Going Rogue

            In less than two months Star Wars makes it back to the big screen with the release of Rogue One.   This movie being billed as a “Star Wars story” tells one of the side stories that leads into the original movie.  Specifically Rogue One will be about the group of operatives that steal the Death Star plans.   I am anxiously awaiting the release of this movie.  Like a lot of Star Wars fans I am kind of in a weird spot because I want to get every detail I can about this movie, while remaining as spoiler free as possible.   

            One of the marketing lines that has been used in promoting Rogue One is “Hope Lies in Rebellion.”   Another one that has appeared on some of the initial teaser posters is “A Rebellion Built on Hope.”   It seems that being a rebel and finding a reason for hope are going to be two of the major themes of the movie.  I hope that is true.   Those are two themes that can be mined for some incredibly dynamic and compelling storytelling.   Those are also two themes that we find at the root of Christianity.  

            The Christian faith is based on hope.   As the old hymn declares, “My hope is built on nothing less than Jesus Christ, my righteousness.”   Hebrews 11:1 perhaps gives one of the best definitions of faith, and it grounds that definition in hope: “Now faith is confidence in what we hope for and assurance about what we do not see.”   Hope is foundational to the Christian experience.   To be a Christian is to have an intrinsic and deeply rooted sense of hope. 

            Rebellion is a concept that Christianity has a much more contentious relationship with.   It could be argued that Christianity has roots in rebellion.   The teachings and example of Christ ran counter-cultural to the expectations of the religious leaders of his day, Jesus was executed the way that rebels are executed, and on more than occasion Paul was ran out of town for fear of inciting rebellious attitudes.   The message of the Bible is one that is a little subversive.   It advocates selflessness in place of selfishness.  The scripture promote humility over pride.   It preaches to do unto others instead of do for yourself.   Seeking to follow God’s commands or the example of Christ has long been an act of rebellion when compared to the way of the world.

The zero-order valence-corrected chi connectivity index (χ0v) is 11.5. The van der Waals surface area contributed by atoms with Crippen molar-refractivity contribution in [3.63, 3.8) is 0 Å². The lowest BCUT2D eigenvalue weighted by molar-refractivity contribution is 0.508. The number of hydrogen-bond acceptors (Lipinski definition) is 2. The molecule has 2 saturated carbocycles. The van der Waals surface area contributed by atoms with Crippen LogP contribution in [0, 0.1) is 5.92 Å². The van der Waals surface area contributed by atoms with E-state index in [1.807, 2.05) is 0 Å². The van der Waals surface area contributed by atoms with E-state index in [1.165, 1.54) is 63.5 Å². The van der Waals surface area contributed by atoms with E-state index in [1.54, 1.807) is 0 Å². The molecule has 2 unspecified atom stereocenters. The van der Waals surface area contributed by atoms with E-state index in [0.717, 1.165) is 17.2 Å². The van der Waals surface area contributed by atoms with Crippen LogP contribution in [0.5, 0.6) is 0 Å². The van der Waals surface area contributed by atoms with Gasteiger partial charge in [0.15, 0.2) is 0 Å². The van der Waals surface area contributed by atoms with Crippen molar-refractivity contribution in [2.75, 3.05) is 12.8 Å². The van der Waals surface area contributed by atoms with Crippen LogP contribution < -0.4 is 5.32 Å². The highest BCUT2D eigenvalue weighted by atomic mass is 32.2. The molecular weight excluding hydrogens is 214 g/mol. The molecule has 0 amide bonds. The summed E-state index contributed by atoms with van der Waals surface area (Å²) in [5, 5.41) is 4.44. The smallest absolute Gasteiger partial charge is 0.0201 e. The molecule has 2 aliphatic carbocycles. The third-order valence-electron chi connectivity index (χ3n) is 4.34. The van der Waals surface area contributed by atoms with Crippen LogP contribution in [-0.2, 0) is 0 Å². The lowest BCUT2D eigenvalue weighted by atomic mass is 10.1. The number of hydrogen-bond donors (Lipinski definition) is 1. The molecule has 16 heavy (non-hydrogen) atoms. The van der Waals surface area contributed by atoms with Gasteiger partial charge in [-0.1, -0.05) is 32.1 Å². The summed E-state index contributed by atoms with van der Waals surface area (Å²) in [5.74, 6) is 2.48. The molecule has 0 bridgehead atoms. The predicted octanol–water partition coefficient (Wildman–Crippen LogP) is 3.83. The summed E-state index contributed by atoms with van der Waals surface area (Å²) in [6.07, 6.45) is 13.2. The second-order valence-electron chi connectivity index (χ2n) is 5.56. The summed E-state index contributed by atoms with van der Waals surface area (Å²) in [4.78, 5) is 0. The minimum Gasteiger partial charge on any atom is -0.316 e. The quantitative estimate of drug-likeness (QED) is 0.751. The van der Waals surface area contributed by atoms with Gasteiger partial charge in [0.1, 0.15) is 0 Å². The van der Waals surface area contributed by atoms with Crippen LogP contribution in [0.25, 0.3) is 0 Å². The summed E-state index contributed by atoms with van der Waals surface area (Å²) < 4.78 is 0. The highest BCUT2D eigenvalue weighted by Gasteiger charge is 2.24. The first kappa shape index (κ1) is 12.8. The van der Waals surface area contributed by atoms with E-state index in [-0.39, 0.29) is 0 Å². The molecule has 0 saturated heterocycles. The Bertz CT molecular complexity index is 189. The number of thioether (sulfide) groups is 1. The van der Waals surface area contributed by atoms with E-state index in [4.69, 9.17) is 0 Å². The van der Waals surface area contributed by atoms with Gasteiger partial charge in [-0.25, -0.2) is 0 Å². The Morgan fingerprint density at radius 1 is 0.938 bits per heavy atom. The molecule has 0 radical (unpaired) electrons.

However, Christianity has an obsession with empire.   Ever since the faith was legitimized by the Roman Empire we have been drawn away from the Jesus of Nazareth to the Jesus of Constantine.   For over a 1,000 years Christendom was truly an empire.  Sadly it carried a lot of the baggage and atrocity that comes with that reality.   Nearly all cultural commentators are in agreement that Christendom has reached an end.   However, for those who call themselves Christians there seems to be a strong appeal to Imperial thought.   It can be seen in our “bigger is better” church architecture.    It seems for many Christians there is a lot of appeal to an authoritarian, might-makes-right perspective.   It seems for many Christians having people with some specific viewpoints in political power is more important than loving and serving the least of these.    An imperial viewpoint is concerned with being in the “right” and having one’s will enforced no matter what the cost.  

            Many good Christian folks find themselves in between rebellion and empire.    On the one side they feel the tug of the Holy Spirit to take big risks in serving others, to be radically hospitable.  Yet on the other side the feel the pull of empire.  They feel the desire to be in the superior position.   They desire the cleanliness and security that comes from a firmer more absolute control.    Now when it is put in those terms, most believers will denounce the idea of empire.  However, when a person in the public eye claiming to be a Christian states, “Sometimes you have to put your Christian values on pause to get the work done” it shows that the draw to the power of empire can be hard to resist.  

            As American Christians endure a toxic and polarizing election cycle, I think our hope lies in rebellion.    Loving your neighbor as yourself, love mercy, walk humbly, and give generously are all rebellious activities.  Ultimately, it is those actions that will spread the gospel more than any piece of legislation or Supreme Court decision.   As long as the world is a fallen and broken place, seeking to live in service to others will always be a rebellious activity.   When it comes to the ways of the world, to be a Christian is to go rogue.  Our faith, after all, is a rebellion built on hope.   

The Best Games to Play

The Resistance